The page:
Rackspace built OpenStack from a NASA architecture and was heavily criticized within the open source community for dominating the open source cloud stack.
With over 100 companies now contributing to the stack, and the project's conference becoming a must-cover event, it made perfect sense for the company to announce the move on its blog, following up with a “governance town hall” aimed at building something similar to Eclipse, Apache or Mozilla.
But there's a price to be paid, in an open source world, for doing the right thing. It's hard to justify a PE of 84 when you don't control the environment you're running. The company is worth $4.62 billion while this year's revenue may barely top $1 billion. It must still invest heavily to accelerate top line growth, and it's bringing $1 in sales for every $10 down to the bottom line.
Now look up I-35 at Dell (DELL). After some hesitation it has also committed to the cloud, using both OpenStack and a stack from Joyent that only went open source last month. Dell is investing $1 billion this year in its cloud efforts – that's Rackspace's entire revenue.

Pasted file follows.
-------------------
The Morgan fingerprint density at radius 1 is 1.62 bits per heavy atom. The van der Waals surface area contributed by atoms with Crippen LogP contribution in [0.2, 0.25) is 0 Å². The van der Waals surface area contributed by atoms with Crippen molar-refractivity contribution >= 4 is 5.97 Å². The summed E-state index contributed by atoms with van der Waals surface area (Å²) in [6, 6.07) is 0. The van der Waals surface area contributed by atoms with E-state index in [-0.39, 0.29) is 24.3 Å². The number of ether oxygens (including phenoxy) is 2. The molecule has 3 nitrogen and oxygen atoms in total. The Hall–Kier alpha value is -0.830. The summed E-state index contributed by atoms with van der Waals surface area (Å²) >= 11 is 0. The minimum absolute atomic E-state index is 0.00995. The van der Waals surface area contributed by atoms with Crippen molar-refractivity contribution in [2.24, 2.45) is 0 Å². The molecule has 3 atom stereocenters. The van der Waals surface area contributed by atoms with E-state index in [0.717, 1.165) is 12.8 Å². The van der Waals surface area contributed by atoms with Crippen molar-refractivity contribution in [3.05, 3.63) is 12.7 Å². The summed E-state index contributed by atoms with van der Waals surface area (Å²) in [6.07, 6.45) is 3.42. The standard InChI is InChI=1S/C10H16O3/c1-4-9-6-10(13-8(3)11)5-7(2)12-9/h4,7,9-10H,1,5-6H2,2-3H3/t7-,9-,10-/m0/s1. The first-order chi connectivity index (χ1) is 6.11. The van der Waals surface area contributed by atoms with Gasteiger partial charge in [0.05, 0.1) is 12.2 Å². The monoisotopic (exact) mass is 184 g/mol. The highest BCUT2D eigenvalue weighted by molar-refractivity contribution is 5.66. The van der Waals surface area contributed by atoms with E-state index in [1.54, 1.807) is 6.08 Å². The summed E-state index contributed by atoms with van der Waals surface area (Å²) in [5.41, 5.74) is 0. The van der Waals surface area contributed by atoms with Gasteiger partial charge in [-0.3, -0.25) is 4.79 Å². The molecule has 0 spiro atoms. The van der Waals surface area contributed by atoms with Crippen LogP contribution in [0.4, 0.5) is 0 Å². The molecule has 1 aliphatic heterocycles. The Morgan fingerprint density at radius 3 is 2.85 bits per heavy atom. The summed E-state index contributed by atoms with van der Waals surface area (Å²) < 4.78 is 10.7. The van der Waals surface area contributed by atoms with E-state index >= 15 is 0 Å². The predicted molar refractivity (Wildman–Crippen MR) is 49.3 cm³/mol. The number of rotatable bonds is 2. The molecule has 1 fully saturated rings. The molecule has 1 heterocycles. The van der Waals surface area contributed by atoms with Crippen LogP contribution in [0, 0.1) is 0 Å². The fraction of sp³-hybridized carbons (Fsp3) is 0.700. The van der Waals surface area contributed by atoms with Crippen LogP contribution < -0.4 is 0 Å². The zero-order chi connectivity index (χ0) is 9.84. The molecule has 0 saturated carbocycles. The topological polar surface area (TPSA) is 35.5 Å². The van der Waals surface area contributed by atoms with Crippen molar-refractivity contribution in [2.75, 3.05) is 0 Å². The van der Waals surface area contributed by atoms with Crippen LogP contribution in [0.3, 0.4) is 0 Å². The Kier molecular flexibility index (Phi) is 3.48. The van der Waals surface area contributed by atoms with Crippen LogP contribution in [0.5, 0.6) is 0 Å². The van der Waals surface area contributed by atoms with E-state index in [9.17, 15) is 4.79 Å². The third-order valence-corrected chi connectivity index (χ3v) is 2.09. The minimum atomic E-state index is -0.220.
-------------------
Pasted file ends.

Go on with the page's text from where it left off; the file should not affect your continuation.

Investors currently bid Rackspace to a PE of 84. Dell sells at a PE of 8.
Yes, Dell has a lot of trouble in its hardware operations – it's married to Microsoft (MSFT) and its coming Windows 7 tablet is another big risk. (Its Android-based Streak was also not a winner.) But Dell is making the right moves to take over a space Rackspace pioneered, and while Rackspace is doing the right thing by open source, it's going to have a hard time beating Dell's money.
Rackspace's PE is going to compress over time, and Dell's is going to expand. While Rackspace's growth rate may be more impressive, that rate may prove increasingly difficult to maintain, while Dell's cloud commitment should improve its results over time.